The Reluctant Fundamentalist

A couple of weeks ago I had a brief wait in the Birmingham train station, waiting to catch a train back to York. Somehow I found myself in the bookstore (imagine that!) and picked up a book I'd heard a bit about: Mohsin Hamid's The Reluctant Fundamentalist, which was nominated for the Man Booker Prize (akin to the American Pulitzer). After perusing the blurbs, I opened to the first page which opens thus:
"Excuse me, sir, but may I be of assistance? Ah, I see I have alarmed you. Do not be frightened by my beard: I am a lover of America. I noticed that you were looking for something; more than looking, in fact you seemed to be on a mission, and since I am both a native of this city and a speaker of your own language, I thought I might offer you my services."
Perhaps it was the use of the second person; perhaps it was because I somehow heard this in accent; perhaps it was because of the tension embedded in just these few lines; but in any case, I was hooked. Though I stacks of papers to grade on the train ride home, I bought the book and consumed it, finishing it just as the trained rolled into York station.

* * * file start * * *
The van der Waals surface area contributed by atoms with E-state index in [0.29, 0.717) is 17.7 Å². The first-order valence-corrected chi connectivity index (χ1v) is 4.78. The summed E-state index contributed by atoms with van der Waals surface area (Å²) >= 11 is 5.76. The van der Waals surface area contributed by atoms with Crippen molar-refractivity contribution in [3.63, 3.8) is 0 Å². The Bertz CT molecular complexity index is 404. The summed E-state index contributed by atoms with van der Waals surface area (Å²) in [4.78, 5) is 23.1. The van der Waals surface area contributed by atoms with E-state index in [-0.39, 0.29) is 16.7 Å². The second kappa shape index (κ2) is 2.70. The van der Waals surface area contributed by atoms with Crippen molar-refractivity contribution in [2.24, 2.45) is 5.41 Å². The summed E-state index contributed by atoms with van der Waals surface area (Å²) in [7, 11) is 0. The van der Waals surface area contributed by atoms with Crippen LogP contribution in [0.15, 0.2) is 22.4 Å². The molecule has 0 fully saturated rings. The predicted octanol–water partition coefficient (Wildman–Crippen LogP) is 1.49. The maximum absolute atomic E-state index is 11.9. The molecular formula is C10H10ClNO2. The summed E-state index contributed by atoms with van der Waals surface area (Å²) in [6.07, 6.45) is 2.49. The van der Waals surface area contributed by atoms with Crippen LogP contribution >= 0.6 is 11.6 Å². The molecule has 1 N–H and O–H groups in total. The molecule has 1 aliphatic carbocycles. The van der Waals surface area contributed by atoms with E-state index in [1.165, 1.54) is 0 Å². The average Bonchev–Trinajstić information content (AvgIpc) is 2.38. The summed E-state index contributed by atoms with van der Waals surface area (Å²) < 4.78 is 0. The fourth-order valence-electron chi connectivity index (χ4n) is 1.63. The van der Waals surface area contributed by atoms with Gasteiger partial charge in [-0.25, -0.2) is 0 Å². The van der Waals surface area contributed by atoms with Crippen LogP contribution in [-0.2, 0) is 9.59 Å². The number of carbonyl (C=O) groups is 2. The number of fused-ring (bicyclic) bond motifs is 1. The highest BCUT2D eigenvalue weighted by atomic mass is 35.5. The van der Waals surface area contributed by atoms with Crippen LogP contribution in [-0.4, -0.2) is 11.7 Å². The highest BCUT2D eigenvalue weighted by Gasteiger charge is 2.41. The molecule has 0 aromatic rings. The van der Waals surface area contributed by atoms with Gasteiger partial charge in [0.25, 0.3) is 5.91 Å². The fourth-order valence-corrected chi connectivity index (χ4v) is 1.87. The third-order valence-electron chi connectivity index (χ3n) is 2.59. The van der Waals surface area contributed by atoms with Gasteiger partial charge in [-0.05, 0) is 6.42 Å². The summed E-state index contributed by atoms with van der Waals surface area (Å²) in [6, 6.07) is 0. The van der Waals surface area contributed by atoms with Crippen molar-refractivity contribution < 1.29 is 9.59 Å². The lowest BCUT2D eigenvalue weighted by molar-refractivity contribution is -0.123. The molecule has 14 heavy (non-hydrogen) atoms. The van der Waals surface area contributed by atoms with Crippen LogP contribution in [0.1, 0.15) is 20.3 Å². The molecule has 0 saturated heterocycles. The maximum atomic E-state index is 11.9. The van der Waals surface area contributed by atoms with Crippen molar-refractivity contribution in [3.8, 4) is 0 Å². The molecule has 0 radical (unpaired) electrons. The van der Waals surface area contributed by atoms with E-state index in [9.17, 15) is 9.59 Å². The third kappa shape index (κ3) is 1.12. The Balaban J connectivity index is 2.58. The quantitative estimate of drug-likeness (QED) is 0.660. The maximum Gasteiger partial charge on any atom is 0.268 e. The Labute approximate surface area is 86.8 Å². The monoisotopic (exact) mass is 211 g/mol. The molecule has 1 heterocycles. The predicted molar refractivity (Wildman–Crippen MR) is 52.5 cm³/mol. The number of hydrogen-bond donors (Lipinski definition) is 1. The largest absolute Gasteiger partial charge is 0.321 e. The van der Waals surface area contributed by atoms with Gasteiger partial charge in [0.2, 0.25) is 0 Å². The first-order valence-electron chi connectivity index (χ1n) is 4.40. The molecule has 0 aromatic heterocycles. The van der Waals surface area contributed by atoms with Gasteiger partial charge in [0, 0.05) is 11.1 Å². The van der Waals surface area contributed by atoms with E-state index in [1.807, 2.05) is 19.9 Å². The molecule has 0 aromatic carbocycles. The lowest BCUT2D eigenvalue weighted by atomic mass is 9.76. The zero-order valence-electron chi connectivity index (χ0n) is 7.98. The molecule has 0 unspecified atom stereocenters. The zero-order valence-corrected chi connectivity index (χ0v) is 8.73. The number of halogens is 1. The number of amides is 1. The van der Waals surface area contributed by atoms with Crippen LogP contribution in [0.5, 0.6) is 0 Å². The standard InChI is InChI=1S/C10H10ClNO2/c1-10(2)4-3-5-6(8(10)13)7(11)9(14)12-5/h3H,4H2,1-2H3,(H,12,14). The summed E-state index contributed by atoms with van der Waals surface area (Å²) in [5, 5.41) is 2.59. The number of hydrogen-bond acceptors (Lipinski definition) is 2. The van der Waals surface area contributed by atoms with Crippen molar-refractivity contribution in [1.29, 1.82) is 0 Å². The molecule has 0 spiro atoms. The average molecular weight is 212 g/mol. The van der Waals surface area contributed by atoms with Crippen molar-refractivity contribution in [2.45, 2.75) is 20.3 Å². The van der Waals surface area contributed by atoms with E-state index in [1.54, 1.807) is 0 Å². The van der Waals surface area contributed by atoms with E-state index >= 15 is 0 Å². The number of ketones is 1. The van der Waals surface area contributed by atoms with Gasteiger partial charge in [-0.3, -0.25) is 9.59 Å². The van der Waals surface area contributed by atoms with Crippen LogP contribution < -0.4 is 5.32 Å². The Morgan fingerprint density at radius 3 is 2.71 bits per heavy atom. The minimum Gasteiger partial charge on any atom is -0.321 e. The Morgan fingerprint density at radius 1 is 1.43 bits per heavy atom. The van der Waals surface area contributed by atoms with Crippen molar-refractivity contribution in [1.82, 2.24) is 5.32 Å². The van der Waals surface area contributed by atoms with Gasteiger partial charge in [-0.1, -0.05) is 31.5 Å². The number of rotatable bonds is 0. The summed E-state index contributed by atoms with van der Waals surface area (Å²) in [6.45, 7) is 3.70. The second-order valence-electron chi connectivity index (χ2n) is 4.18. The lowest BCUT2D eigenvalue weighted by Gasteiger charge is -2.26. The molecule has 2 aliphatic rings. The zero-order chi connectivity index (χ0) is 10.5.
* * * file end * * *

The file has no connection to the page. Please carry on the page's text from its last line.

The book is set in a timeline that spans pre- and post-9/11 context; the event itself makes only a minimal cameo, though its ripple effects drive the later action of the narrative (tensions between India and Pakistan are much more significant). The novel tracks the "formation," one might say, of a young Pakistani, Changez, by some of America's most powerful institutions, including Princeton, Wall Street, and New York in general. (Of the difference between Princeton and New York, the narrator notes: "I was, in four and a half years, never an American; I was immediately a New Yorker.")

But the story also documents how his personal version of the American dream begins to unravel, because of 9/11, because of a surprising--even unwanted--new sense of allegiance to his homeland, because of a girlfriend who seems to have all one could dream of but who, in fact, suffers a private nightmare.

Hamid's command of the very difficult second-person approach is stunning, allowing him to play with time and ambiguities in quite captivating ways--including a delightfully maddening conclusion. And the story moves quickly while also developing characters: sort of breezy, but with real substance that sticks with you long after you're done the book. In short, a great read for a train ride.